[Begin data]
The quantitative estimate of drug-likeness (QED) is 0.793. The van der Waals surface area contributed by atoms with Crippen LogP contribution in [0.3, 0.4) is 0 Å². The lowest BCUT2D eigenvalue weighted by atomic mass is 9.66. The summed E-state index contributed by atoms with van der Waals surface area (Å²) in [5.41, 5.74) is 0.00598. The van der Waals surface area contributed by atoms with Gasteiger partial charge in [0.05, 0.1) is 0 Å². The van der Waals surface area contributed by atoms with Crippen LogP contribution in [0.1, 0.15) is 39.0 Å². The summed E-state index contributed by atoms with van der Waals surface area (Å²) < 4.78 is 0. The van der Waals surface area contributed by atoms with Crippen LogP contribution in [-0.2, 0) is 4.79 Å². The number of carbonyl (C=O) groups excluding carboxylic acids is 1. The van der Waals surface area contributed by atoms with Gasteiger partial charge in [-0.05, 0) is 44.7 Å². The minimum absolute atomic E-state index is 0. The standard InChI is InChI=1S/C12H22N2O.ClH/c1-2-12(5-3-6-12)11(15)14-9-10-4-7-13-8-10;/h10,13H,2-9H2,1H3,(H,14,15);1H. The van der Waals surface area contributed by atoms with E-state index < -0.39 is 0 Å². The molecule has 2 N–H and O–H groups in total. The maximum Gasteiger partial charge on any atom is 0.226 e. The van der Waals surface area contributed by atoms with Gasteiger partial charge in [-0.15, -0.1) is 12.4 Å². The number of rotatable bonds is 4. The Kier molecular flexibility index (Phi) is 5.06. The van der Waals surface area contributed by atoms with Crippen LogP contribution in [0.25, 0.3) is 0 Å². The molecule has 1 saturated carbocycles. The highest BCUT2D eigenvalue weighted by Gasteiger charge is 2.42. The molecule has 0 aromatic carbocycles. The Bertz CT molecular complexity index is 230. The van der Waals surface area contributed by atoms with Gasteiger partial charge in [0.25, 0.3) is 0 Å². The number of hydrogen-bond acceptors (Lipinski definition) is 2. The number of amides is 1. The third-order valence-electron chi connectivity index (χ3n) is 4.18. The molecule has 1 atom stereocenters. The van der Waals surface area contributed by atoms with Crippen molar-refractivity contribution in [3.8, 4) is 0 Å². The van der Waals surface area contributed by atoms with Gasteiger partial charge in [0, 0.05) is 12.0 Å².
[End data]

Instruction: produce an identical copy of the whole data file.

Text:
The quantitative estimate of drug-likeness (QED) is 0.793. The van der Waals surface area contributed by atoms with Crippen LogP contribution in [0.3, 0.4) is 0 Å². The lowest BCUT2D eigenvalue weighted by atomic mass is 9.66. The summed E-state index contributed by atoms with van der Waals surface area (Å²) in [5.41, 5.74) is 0.00598. The van der Waals surface area contributed by atoms with Gasteiger partial charge in [0.05, 0.1) is 0 Å². The van der Waals surface area contributed by atoms with Crippen LogP contribution in [0.1, 0.15) is 39.0 Å². The summed E-state index contributed by atoms with van der Waals surface area (Å²) < 4.78 is 0. The van der Waals surface area contributed by atoms with Crippen LogP contribution in [-0.2, 0) is 4.79 Å². The number of carbonyl (C=O) groups excluding carboxylic acids is 1. The van der Waals surface area contributed by atoms with Gasteiger partial charge in [-0.05, 0) is 44.7 Å². The minimum absolute atomic E-state index is 0. The standard InChI is InChI=1S/C12H22N2O.ClH/c1-2-12(5-3-6-12)11(15)14-9-10-4-7-13-8-10;/h10,13H,2-9H2,1H3,(H,14,15);1H. The van der Waals surface area contributed by atoms with E-state index < -0.39 is 0 Å². The molecule has 2 N–H and O–H groups in total. The maximum Gasteiger partial charge on any atom is 0.226 e. The van der Waals surface area contributed by atoms with Gasteiger partial charge in [-0.15, -0.1) is 12.4 Å². The number of rotatable bonds is 4. The Kier molecular flexibility index (Phi) is 5.06. The van der Waals surface area contributed by atoms with Crippen LogP contribution in [0.25, 0.3) is 0 Å². The molecule has 1 saturated carbocycles. The highest BCUT2D eigenvalue weighted by Gasteiger charge is 2.42. The molecule has 0 aromatic carbocycles. The Bertz CT molecular complexity index is 230. The van der Waals surface area contributed by atoms with Gasteiger partial charge in [0.25, 0.3) is 0 Å². The number of hydrogen-bond acceptors (Lipinski definition) is 2. The number of amides is 1. The third-order valence-electron chi connectivity index (χ3n) is 4.18. The molecule has 1 atom stereocenters. The van der Waals surface area contributed by atoms with Crippen molar-refractivity contribution in [3.8, 4) is 0 Å². The van der Waals surface area contributed by atoms with Gasteiger partial charge in [0, 0.05) is 12.0 Å².